I have several matters where the cash assets in the estate, conservatorship, guardianship or trust are ordered to be placed in an account that is blocked from any funds being withdrawn without a court order. The benefit of this arrangement is that the court may not require the fiduciary to be bonded because the funds are considered safe from any misuse by the fiduciary. Also, the court is more inclined to waive the requirement of an accounting if the funds are in a court ordered blocked account since the court will be involved in any withdrawal from the account.
The initial downside to a court ordered blocked account is getting a bank to open such an account. I warn my clients that it can be difficult to find a bank that is able or willing to open a court-ordered blocked account. I project that it will only become more difficult after the recent holding in The Law Firm of Fox & Fox v. Chase Bank, N.A. (B319265, filed September 5, 2023, Second District, Div. Seven). The appellate court found that Chase Bank owed a duty to the law firm that was entitled to a distribution from a court-ordered block account that was drained by the administrator of the probate estate which owned the funds.
An administrator was appointed in a probate estate which held real property. When that real property was sold, the proceeds were ordered to be placed in a court-ordered blocked account. The administrator deposited the funds with Chase Bank which acknowledged the requirements for the blocked account. The final order in the probate estate provided for payment of statutory compensation to both the administrator and the law firm that represented the administrator, the reimbursement of costs to the law firm, and the remainder of the funds were to be distributed to creditors and heirs of the decedent. An attorney with law firm went with the administrator to Chase Bank with the court order and got an assurance from Chase Bank that no funds would be withdrawn without both attorney and administrator present. Later, the administrator went to Chase Bank with the order and withdrew all the funds and absconded.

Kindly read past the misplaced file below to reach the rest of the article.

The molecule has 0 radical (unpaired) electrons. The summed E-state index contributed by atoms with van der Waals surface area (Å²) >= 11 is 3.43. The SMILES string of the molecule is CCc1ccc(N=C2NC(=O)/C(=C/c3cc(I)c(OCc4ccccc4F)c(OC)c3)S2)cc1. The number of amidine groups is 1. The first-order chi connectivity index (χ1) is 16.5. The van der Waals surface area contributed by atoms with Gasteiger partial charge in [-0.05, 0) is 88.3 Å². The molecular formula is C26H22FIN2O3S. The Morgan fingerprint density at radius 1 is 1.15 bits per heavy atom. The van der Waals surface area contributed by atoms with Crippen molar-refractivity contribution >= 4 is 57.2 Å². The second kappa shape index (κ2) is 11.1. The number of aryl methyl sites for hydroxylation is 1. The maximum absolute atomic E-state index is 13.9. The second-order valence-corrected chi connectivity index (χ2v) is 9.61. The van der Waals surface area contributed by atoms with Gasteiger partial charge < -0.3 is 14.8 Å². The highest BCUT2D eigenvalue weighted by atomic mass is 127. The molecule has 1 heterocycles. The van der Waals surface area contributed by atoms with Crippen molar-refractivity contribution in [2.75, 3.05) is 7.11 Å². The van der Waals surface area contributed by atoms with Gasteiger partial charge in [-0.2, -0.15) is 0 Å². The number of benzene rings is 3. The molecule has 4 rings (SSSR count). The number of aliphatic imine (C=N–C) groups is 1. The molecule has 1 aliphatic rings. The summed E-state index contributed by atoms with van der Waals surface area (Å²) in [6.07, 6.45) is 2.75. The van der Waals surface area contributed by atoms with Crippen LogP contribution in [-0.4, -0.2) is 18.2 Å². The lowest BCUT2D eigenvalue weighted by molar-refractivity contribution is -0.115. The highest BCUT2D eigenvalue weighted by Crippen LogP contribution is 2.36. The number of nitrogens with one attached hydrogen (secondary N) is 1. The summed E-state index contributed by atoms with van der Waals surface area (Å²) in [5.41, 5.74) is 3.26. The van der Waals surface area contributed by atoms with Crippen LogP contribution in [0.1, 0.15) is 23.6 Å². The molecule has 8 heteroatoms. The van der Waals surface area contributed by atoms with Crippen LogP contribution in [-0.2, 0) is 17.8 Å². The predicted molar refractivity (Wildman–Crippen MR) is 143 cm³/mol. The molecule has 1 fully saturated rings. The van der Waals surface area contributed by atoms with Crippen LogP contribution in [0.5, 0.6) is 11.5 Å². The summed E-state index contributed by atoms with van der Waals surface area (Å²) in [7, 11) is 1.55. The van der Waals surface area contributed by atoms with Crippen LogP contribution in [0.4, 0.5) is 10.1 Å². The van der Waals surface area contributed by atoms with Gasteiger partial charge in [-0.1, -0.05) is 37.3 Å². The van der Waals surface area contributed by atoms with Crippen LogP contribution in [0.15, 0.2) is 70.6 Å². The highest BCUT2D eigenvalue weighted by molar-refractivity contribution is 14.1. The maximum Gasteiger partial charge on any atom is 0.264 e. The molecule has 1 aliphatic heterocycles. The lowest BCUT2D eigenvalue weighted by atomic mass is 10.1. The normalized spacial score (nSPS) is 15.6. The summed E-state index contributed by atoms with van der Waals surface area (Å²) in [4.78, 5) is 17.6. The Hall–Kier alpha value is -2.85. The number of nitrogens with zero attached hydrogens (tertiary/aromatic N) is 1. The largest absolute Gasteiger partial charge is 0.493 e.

The law firm sued Chase Bank for negligence for allowing the administrator to withdraw all the funds without the attorney being present. Chase Bank argued that it did not owe a duty to the law firm and its motion for summary judge was granted. But the appellate court found that since the law firm was a beneficiary of the funds in the account and the court specified that funds in the account were to be distributed to the people named in the order and not just to the administrator, Chase Bank owed a duty to the law firm.
Over the last several years I have seen the banks be more and more difficult to work with my fiduciary (trustees, executors, administrators, conservators and guardians) clients. I am sympathetic to the law firm not being paid its statutory fees and reimbursement. But with a holding like this, I can see Chase Bank refusing to open court-ordered bank accounts and other banks doing the same.